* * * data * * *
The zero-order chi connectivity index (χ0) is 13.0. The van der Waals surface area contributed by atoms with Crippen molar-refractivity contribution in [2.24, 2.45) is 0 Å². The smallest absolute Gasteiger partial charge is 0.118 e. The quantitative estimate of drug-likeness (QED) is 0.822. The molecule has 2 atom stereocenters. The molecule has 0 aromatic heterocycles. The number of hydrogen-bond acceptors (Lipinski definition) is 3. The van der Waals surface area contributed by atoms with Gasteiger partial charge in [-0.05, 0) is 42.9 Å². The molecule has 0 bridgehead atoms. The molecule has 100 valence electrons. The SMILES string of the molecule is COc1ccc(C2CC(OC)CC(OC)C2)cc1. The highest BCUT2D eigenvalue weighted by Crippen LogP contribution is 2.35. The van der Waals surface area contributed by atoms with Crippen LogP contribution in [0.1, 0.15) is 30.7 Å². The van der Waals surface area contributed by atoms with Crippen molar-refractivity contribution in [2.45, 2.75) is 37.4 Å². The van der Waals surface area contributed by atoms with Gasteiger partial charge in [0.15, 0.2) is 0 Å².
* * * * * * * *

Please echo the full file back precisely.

The zero-order chi connectivity index (χ0) is 13.0. The van der Waals surface area contributed by atoms with Crippen molar-refractivity contribution in [2.24, 2.45) is 0 Å². The smallest absolute Gasteiger partial charge is 0.118 e. The quantitative estimate of drug-likeness (QED) is 0.822. The molecule has 2 atom stereocenters. The molecule has 0 aromatic heterocycles. The number of hydrogen-bond acceptors (Lipinski definition) is 3. The van der Waals surface area contributed by atoms with Gasteiger partial charge in [-0.05, 0) is 42.9 Å². The molecule has 0 bridgehead atoms. The molecule has 100 valence electrons. The SMILES string of the molecule is COc1ccc(C2CC(OC)CC(OC)C2)cc1. The highest BCUT2D eigenvalue weighted by Crippen LogP contribution is 2.35. The van der Waals surface area contributed by atoms with Crippen LogP contribution in [0.1, 0.15) is 30.7 Å². The van der Waals surface area contributed by atoms with Crippen molar-refractivity contribution in [2.45, 2.75) is 37.4 Å². The van der Waals surface area contributed by atoms with Gasteiger partial charge in [0.15, 0.2) is 0 Å².